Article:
PhD in Systems Immunity Understanding Disease Heterogeneity in Inflammatory Arthritis

Cardiff University, UK is inviting applicants to apply for a PhD position in immunology. The funding allows successful candidate to work for 3 years. This position is closed on August 05, 2019.

Does the adaptation of Jak-STAT signalling by protein tyrosine phosphatases affect the heterogeneity of synovitis seen in inflammatory arthritis?

Joint biopsies from patients with rheumatoid arthritis show that the histological features of joint inflammation (synovitis) are highly heterogeneous and vary between patients. As a result, patients with rheumatoid arthritis often display an inadequate response to existing biological drugs. To improve patient stratification, and clinical decisions on the best course of therapy studies will identify the pathways responsible for determining the heterogeneity of synovitis in rheumatoid arthritis.

Biological drugs (e.g., tocilizumab) or oral inhibitors (e.g., tofacitinib) used in the treatment of rheumatoid arthritis often target cytokine signalling via the Janus-activated kinase (Jak)-Signal Transducer and Activator of Transcription (STAT) pathway. These cytokines contribute to the onset and maintenance of autoimmunity and the development of synovitis. By comparing Jak-STAT signalling in response to IL-6 and IL-27 we have identified that activities associated with the transcription factors STAT1 and STAT3 affect the histological features of synovitis. It is therefore proposed that changes in the control of STAT1 or STAT3 may affect the heterogeneity of joint disease.

Jak-STAT signalling is controlled at multiple levels, but includes a regulatory interplay between individual STAT transcription factors - termed cross-regulation. For example, STAT1 and STAT3 often counteract each other to affect the transactivation of genes involved in survival, proliferation and functional identity. By tracking cytokine responses in the inflamed synovium (in mouse models and human synovial biopsies) and CD4+ T-cells we have identified the protein tyrosine phosphatases PTPN2 and PTPN22 as important regulators of Jak-STAT signalling. Using next generation sequencing technologies (e.g., ATAC-seq, ChIP-seq, RNA-seq) studies will determine how PTPN2 and PTPN22 shape the transcriptional output of Jak-STAT signalling to influence the course of synovitis.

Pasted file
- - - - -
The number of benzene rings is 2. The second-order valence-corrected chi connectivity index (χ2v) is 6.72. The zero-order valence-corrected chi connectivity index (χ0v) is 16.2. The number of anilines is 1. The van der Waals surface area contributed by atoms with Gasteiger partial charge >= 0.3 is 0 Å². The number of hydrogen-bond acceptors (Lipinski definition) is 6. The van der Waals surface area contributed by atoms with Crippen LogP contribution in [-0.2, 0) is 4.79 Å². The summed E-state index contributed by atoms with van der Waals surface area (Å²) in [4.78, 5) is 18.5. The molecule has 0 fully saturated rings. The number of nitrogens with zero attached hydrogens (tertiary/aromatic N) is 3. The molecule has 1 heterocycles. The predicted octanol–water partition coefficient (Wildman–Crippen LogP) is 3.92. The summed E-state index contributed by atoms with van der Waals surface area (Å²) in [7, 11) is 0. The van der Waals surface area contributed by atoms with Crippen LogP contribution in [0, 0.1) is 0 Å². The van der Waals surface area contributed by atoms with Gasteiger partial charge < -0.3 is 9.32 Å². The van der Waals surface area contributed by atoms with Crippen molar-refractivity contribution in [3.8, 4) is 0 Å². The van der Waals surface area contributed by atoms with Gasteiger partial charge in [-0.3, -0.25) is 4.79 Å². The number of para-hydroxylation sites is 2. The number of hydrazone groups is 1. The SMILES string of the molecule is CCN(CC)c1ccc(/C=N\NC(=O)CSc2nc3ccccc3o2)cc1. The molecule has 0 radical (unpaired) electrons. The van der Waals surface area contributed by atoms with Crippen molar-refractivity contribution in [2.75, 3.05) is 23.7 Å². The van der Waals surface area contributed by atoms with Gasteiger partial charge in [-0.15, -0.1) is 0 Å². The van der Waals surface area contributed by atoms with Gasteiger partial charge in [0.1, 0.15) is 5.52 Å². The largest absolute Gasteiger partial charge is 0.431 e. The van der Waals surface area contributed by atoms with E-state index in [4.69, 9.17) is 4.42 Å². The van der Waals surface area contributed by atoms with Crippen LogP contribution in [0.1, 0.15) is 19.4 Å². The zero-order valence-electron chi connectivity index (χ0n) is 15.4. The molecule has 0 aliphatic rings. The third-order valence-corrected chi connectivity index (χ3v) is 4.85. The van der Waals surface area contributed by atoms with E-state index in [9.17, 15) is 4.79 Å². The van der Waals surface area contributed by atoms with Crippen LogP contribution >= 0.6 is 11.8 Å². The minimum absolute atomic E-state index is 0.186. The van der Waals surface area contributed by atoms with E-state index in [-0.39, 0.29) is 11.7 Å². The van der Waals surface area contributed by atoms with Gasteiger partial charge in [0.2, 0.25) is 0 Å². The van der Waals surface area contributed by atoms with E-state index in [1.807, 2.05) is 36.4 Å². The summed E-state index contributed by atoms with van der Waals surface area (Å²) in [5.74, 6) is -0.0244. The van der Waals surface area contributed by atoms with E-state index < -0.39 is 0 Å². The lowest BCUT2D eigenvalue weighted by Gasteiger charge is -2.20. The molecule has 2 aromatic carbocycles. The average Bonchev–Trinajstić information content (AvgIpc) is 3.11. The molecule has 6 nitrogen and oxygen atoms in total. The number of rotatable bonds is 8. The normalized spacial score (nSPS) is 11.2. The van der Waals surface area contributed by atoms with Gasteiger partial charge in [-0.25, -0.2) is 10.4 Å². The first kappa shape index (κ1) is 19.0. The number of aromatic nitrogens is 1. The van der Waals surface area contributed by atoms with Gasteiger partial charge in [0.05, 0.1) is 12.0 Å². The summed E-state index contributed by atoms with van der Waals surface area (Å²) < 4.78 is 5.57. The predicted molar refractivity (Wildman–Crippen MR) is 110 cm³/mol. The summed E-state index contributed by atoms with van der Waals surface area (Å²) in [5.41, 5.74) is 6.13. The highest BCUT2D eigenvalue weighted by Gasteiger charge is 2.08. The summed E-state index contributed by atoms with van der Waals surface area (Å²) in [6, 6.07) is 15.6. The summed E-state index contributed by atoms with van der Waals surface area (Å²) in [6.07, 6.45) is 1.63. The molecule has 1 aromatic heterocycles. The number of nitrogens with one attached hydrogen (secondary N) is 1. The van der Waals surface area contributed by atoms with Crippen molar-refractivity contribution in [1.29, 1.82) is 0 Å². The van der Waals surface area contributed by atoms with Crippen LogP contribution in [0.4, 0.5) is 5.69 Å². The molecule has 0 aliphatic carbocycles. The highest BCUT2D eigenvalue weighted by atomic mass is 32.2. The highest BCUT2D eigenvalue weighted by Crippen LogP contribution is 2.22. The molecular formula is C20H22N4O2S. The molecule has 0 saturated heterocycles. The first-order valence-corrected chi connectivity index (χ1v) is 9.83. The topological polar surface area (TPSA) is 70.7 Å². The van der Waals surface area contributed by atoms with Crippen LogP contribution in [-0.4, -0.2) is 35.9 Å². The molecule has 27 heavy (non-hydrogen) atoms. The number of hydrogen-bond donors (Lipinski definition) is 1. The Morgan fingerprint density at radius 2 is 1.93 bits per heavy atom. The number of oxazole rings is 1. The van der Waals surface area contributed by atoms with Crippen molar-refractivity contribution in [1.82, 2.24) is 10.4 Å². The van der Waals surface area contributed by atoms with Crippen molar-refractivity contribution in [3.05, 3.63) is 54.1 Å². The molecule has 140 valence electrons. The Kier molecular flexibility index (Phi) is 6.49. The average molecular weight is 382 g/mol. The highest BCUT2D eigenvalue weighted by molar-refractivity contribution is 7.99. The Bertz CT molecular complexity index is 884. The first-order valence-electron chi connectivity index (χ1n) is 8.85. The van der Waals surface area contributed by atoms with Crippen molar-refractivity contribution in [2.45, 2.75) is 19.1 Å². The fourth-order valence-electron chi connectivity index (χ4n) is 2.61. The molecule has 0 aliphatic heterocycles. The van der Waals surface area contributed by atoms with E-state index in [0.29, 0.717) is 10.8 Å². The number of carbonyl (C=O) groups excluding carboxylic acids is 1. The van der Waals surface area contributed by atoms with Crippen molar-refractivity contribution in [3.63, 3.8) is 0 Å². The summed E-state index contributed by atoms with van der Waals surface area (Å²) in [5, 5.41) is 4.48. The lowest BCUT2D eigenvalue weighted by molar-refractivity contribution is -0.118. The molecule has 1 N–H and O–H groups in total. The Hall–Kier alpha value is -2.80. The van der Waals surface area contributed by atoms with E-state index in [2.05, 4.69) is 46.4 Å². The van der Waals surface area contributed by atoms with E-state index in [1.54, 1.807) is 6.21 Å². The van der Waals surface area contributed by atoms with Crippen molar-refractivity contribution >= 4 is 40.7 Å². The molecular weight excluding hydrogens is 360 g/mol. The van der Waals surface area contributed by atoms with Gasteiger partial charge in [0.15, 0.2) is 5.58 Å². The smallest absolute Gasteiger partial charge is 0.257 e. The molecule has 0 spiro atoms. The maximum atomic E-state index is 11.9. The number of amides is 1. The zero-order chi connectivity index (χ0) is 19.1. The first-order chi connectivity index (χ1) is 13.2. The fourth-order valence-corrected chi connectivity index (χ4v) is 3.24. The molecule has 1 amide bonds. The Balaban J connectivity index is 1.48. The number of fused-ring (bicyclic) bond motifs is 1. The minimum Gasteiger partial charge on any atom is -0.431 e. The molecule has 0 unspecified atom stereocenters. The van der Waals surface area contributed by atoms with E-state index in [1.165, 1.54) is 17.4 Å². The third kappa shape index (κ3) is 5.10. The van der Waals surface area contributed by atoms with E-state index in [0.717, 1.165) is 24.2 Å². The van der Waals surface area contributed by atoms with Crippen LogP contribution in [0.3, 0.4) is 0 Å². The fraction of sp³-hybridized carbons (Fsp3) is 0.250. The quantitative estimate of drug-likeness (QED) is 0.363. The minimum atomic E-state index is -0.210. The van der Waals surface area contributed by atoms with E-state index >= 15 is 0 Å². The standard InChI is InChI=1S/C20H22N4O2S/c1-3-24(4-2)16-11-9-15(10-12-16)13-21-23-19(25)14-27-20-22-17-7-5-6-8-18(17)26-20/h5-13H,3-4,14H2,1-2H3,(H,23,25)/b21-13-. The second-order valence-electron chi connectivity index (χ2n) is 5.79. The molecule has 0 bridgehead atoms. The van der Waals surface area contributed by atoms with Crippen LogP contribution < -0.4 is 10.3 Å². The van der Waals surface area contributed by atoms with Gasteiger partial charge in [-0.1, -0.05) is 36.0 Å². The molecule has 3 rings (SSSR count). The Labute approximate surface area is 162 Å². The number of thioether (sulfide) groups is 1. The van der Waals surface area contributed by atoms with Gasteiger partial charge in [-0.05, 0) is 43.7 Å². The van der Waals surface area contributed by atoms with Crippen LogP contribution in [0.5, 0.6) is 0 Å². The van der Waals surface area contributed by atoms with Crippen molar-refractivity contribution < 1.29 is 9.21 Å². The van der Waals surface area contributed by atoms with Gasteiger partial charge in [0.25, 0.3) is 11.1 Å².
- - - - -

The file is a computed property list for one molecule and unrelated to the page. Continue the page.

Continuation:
You will join a collaborative team sharing interests in cytokine receptor signalling, protein tyrosine phosphatases, and the role of T-cells in autoimmune disease.

This PhD studentship spans 3 years, with part of 2nd year based in Monash University, Australia.

Professor Tony Tiganis and Professor Stephen Turner from Monash University, Australia, will also be involved in the research.

The collaborative team share common interests in cytokine receptor signalling, protein tyrosine phosphatases, and the role of T-cells in autoimmune disease. Early interactions between the Supervisors have led to several prominent publications (e.g., Nature Immunology, 2019; Diabetes, 2019; Cell Reports, 2018), and the exchange of post-doctoral fellows (e.g., Sir Stanley Thomas Systems Immunity Travel Fund Scheme, UUKI Rutherford Scheme) between Cardiff and Monash.

Thus, you will enter a vibrant and productive research team with the ambition to build on these initial successes. Each Supervisor will provide individual expertise essential to the delivery of the research - these include access to next generation sequencing methods and existing datasets, genetically modified mice, animal models of disease and methods to evaluate immune and inflammatory responses.

All necessary support is available to mentor and support you. The research will be conducted jointly between Cardiff University and Monash University, and you will spend you second year of studies in Australia before returning to Cardiff to complete your studies.

Deadline: August 05, 2019
Apply Link:http://tinyurl.com/y4f2d9fv

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